It is likely that your daughter's temperament made corporal punishment unnecessary.

I live with a family as a lodger (I rent a room). The couple has a moody three year old son. He HITS THEM when he does not get his way. He also punches. These people do not believe in corporal punishment, but they take it from their child! Like you and Claudette, they believe that by spanking the child, he will learn to use physical force when dealing with people. But he's doing that right now! I told them that they need to make it clear to their son that only they can hit/smack. They are the ones in control and they need to make that clear to him. Of course they won't lay a hand on him. He will end up on drugs or in jail.

Marty Nemko said...

Two wrongs don't make a right. Toddlers routinely test limits. If I had one who hit me, I'd quietly look him in the eye and say "You are being bad. I'm disappointed in you." and walk away.

The older he got, the more sophisticated my explanation, and the more guilt I'd invoke as a way of developing intrinsic motivation.

Grace said...

I want to weigh in on the spanking issue. When my son was a pre-schooler, he used to have tantrums where he hit and kicked me. He was what you call a "spirited" child. Some people said that what he needed was a good spanking. So,my husband and I decided to try spanking. We laid out two rules:
First, we decided that I was going to be the one to do the spanking (my husband can have a temper and he didn't want things to ever get out of control). Second, I was never to spank him in the heat of the moment. I was to wait until I had calmed down.

I didn't spank my son until he was 4 years old and I spanked him only 3 times over the span of one year. The first time I spanked my son was very effective. A couple of swats on the bottom and he was very sorry. The second time, he said, "That's it?", said an obligatory "sorry" and ran off to play. The third time, he looked me in the eye and said, "Do it again!" Then I looked HIM in the eye and said, "Son, I will NEVER spank you again."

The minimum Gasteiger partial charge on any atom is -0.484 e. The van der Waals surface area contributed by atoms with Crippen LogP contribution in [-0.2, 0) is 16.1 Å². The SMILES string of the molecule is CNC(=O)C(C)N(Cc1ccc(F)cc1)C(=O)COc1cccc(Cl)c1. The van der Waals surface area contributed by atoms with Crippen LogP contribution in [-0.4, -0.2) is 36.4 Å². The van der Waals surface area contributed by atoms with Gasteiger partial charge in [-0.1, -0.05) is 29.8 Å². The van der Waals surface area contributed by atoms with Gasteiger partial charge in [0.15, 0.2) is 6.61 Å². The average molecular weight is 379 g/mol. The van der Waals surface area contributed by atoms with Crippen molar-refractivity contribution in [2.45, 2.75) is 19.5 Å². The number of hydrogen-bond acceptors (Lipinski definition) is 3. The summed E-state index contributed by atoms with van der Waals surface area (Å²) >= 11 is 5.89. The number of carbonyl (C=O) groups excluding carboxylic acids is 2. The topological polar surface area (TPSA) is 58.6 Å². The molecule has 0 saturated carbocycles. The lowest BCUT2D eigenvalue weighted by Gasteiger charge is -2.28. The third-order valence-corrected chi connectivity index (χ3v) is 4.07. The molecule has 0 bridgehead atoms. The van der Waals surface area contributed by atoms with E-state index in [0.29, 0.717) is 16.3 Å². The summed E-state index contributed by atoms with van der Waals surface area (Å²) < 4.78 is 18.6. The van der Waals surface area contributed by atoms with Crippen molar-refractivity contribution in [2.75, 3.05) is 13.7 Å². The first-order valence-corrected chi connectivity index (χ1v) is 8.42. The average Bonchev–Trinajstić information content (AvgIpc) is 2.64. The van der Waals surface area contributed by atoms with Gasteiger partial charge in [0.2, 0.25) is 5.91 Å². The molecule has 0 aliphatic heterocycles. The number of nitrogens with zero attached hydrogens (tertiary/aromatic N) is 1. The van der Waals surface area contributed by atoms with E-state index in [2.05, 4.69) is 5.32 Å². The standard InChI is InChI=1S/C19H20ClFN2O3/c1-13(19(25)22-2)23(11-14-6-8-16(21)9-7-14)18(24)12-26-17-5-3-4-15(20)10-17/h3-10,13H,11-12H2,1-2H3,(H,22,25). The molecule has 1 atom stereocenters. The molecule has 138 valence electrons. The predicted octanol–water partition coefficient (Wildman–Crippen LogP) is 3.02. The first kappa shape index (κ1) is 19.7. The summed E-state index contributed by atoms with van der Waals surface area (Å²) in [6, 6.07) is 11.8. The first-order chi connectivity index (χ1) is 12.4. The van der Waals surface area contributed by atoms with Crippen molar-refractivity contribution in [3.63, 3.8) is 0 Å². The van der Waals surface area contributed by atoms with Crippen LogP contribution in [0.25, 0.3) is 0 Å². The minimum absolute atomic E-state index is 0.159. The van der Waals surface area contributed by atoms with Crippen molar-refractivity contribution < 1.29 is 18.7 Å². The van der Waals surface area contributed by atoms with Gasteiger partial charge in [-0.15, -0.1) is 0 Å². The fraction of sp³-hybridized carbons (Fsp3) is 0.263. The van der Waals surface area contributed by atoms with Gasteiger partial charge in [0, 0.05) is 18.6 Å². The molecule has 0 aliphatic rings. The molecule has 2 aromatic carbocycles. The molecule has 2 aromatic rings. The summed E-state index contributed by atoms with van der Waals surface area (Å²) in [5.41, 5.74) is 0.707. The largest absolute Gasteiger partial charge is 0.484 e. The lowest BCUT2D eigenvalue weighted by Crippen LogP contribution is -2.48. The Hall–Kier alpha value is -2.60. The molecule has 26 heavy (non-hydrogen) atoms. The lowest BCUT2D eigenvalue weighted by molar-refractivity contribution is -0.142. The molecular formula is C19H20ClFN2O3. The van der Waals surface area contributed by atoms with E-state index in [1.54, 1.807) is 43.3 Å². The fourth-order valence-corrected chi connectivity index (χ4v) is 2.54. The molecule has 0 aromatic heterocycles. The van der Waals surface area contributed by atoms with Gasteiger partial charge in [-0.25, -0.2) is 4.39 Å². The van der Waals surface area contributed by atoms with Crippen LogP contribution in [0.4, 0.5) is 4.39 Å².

I have never spanked my younger children and while I know a few families that have found spanking to be effective, I have found that alternative discipline works better for my family.

Dave said...

Dr. Nemko,

I know I can be naive about a lot of things. I am not a parent and I have limited experience with kids. I drove the school bus for one year so I could fund my research leave. That's all of the experience I have. I don't know why kids are worse today than they were 20 or 30 years ago. But I would use the techniques my parents used on my brother and me because it is what I know. That is the only reason.

My brother and I stayed away from drugs, teen sex and smoking. Those subjects were never even brought up in my family home. Our parents did give us alcohol at the age of four. That’s why alcohol wasn’t a big deal for us. Our parents never had to tell us anything. We just knew. Alcohol is taboo for most parents and that’s why their kids binge drink.

In the UK, experts are advising parents to use the word 'silly' rather than 'naughty', when disciplining their children. So this is the next big experiment. You should never tell a child that he/she is naughty. You should use silly - as if both words have the same meaning!

Marty Nemko said...